SHARON – District Judge Dennis M. Songer held charges of theft over to Mercer County Court of Common Pleas against a mother and daughter accused of stealing close to a half-million dollars from their relative's estate.
Roseann Sanoski, 60, and Cheryl Rose Sanoski, 36, both of 5360 Lamor Road, Hermitage, are charged with theft, theft by deception and conspiracy. The two are accused of stealing money from the estate of Joanne M. Totin, who was Roseann Sanoski's mother and Cheryl Sanoski's grandmother.
The crimes are alleged to have taken place in Sharpsville, where Joanne Totin lived before her death in September.
Andrew J. Totin, Roseann Sanoski's brother, testified Tuesday at the preliminary hearing that he noticed suspicious charges to various accounts belonging to his mother after her death. Andrew Totin and his sister were granted power of attorney for Joanne Totin in 2017, which allowed them to represent — including making financial decisions — on their mother's behalf if she was incapable of making them on her own.
But Andrew Totin did not have anything to do with his mother's finances until he checked into them after her death, he testified.
Totin said his mother's will dictated that his mother's assets were to be split equally among the three siblings — him, Roseann Sanoski and their brother, James Totin.
Andrew Totin and detectives testified that Cheryl Sanoski changed the terms of a $125,000 insurance policy to name Roseann Sanoski sole beneficiary of the account. By excluding the two Totin brothers, the policy violated the power-of-attorney document and Joanne Totin's will.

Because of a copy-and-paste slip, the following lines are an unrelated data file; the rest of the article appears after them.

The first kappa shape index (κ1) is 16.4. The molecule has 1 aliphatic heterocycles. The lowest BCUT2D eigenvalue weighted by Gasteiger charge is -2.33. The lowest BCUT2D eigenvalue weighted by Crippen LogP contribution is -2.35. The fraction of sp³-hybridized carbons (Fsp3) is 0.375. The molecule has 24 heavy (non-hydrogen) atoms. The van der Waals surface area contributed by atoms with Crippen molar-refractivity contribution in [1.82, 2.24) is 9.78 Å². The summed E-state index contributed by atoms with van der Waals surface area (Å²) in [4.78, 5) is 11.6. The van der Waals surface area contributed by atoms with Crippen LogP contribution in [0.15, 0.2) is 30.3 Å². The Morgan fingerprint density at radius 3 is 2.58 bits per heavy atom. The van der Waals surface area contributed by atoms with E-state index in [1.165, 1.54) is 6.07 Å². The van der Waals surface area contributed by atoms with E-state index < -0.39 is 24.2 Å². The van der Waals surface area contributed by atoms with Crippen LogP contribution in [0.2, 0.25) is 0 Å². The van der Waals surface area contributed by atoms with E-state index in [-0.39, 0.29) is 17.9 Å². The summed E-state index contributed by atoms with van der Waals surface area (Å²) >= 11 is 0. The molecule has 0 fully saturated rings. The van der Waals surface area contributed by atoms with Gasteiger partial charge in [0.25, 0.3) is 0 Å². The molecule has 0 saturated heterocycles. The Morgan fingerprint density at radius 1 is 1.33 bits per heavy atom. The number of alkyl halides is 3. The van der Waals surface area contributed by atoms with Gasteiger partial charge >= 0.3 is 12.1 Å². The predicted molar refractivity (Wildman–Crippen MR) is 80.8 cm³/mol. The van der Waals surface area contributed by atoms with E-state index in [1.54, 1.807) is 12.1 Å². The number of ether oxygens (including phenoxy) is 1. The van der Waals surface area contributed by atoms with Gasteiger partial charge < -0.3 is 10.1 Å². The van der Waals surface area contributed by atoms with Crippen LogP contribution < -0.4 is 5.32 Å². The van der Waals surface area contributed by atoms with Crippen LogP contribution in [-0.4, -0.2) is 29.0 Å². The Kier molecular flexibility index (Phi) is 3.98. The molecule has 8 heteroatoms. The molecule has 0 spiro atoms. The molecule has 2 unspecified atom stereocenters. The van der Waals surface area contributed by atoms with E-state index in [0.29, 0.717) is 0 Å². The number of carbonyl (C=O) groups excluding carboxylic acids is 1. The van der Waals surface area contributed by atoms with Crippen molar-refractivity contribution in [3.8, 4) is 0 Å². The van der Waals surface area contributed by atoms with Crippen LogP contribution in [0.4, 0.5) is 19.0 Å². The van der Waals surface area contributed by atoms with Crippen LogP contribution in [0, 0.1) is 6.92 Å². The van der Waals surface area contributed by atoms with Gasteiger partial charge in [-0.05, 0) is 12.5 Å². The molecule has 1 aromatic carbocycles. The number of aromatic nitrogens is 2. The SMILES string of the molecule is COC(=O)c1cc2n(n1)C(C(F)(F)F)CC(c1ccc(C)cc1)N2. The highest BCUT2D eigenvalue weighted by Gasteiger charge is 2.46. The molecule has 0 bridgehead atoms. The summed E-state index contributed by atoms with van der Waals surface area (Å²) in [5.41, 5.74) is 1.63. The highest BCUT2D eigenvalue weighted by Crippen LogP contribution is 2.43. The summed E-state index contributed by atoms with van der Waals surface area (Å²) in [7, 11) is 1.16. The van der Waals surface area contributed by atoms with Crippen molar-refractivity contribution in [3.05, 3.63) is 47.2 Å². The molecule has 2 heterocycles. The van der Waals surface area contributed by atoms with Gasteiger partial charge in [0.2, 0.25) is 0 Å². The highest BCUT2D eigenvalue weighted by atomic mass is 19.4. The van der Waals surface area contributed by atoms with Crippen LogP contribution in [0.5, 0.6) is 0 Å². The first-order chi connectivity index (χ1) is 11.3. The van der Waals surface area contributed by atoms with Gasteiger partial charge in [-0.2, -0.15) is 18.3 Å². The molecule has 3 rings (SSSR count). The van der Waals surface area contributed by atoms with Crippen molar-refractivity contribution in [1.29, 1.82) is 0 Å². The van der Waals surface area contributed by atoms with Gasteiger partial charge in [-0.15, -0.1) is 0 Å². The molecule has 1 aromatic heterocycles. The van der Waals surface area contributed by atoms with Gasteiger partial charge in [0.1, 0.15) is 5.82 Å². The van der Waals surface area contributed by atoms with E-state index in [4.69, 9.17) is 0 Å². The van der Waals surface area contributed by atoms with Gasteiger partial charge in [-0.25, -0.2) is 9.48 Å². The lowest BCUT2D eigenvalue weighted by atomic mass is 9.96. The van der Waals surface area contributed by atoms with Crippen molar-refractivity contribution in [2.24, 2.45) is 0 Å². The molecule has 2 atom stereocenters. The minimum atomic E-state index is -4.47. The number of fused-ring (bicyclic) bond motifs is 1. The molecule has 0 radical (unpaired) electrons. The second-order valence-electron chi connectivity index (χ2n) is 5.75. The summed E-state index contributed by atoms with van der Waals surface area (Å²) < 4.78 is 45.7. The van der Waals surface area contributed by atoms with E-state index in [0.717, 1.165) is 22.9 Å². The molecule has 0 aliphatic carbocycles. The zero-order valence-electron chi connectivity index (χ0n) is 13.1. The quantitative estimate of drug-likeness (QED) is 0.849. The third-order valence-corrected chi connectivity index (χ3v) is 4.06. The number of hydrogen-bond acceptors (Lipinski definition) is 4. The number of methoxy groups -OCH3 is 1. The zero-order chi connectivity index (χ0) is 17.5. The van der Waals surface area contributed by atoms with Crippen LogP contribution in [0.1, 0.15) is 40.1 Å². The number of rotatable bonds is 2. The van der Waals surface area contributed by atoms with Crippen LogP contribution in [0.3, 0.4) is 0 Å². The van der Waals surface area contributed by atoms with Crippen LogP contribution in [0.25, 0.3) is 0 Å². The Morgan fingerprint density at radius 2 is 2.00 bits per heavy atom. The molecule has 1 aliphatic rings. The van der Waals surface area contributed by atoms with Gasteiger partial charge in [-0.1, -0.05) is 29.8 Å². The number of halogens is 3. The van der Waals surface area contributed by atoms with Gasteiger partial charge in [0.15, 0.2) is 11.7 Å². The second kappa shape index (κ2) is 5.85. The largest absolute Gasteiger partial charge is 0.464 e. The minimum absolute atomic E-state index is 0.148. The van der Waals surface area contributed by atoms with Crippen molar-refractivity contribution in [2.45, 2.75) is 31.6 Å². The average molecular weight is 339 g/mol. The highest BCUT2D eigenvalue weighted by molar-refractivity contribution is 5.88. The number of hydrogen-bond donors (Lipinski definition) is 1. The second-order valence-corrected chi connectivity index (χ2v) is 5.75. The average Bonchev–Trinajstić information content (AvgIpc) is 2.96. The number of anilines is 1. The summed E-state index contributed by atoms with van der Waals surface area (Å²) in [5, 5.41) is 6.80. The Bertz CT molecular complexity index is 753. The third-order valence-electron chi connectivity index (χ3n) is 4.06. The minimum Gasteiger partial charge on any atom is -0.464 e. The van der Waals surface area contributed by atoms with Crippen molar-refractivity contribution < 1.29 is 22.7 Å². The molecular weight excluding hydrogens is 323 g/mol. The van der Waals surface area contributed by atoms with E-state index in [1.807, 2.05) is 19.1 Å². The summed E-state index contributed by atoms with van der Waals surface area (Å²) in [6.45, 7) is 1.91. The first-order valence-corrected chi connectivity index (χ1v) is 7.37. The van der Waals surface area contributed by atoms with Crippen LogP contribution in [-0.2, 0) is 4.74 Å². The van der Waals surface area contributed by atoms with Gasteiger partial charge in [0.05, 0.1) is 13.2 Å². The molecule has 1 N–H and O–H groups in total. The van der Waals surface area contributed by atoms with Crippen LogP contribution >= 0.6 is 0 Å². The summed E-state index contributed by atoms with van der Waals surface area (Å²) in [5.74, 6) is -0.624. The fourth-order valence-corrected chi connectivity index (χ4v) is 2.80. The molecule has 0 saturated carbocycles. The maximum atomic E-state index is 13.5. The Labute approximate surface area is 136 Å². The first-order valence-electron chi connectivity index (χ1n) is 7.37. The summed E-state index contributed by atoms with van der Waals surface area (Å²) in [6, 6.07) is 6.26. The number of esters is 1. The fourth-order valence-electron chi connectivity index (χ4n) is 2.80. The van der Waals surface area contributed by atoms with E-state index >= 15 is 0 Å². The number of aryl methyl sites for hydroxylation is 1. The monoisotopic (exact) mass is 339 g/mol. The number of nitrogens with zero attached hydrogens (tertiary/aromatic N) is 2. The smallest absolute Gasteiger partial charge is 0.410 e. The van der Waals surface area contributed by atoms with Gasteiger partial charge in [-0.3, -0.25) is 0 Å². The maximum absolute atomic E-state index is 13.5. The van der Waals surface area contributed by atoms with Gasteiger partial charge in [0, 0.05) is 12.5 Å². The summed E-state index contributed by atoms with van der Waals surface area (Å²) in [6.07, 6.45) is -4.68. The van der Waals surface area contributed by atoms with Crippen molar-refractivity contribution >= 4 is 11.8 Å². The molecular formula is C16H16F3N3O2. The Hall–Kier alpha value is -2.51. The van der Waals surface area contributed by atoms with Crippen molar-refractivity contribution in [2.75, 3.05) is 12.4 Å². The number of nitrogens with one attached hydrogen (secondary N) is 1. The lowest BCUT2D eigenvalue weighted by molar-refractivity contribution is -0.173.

Mercer County's chief detective, Francis H. Grolemund Jr., testified that the women took about $292,000 from Joanne Totin's financial accounts and $125,000 with the life insurance policy. Grolemund said Joanne Totin's signature was on the insurance policy change-of-beneficiary form in which Roseann Sanoski was named as the sole beneficiary.
"I don't believe Joanne Totin signed and changed the beneficiary when she was desperately ill in June 2020," Grolemund said.
Grolemund testified that video shows Roseann and Cheryl Sanoski making large ATM withdrawals from Joanne Totin's account, and that the withdrawals coincide with times that the Sanoskis were gambling at a casino in Ohio.
The Sanoskis' attorneys contend that the women took care of Joann Totin around the clock in her last year of life, and that some of the spending was used to pay healthcare workers. They also said that Andrew Totin was making theft allegations against his sister and niece because Joanne Totin gave them more money than she gave him.
"When she needed help, she turned to her daughter and granddaughter," said Lisa Mantella, Roseann Sanoski's defense attorney.
Mantella argued that Joanne Totin was of sound mind and that she was allowed to spend her money however she wanted. The attorney characterized the expenditure of $275,000 over four years as normal. The Sanoskis made purchases from Walmart, D'Onofrio's Food Center, Sam's Club and Amazon, among others, that were all made for Joanne Totin and with her approval.
"There's not one iota of evidence to show they spent money fraudulently," Mantella told the judge.
Jonathan Fodi, attorney for Cheryl Sanoski, said the prosecution cannot prove that his client took any money from Totin, and asked the judge to dismiss the charges.
"There's no evidence that she couldn't make her own mind up," Fodi said of Joanne Totin. "It's not uncommon for people to spend money at the end of their lives."
Fodi also said no one is even sure how the money was spent.
"This is the most serious accusation and there's no documentation," Fodi said.
Assistant District Attorney Jacob Sander said the prosecution met its burden of probable cause for a preliminary hearing in district court.
"These expenses are suspicious. It's not how a woman her age would be spending," Sander said. "None of this makes sense."
Songer said the prosecution met its burden of proof, which is low in district court. In common pleas court, they will have to prove their case beyond a reasonable doubt to win a conviction.
Songer scheduled the common pleas arraignment for the mother-daughter duo for Aug. 10.
EDITOR'S NOTE: Suspects are considered innocent until proven guilty in a court of law.
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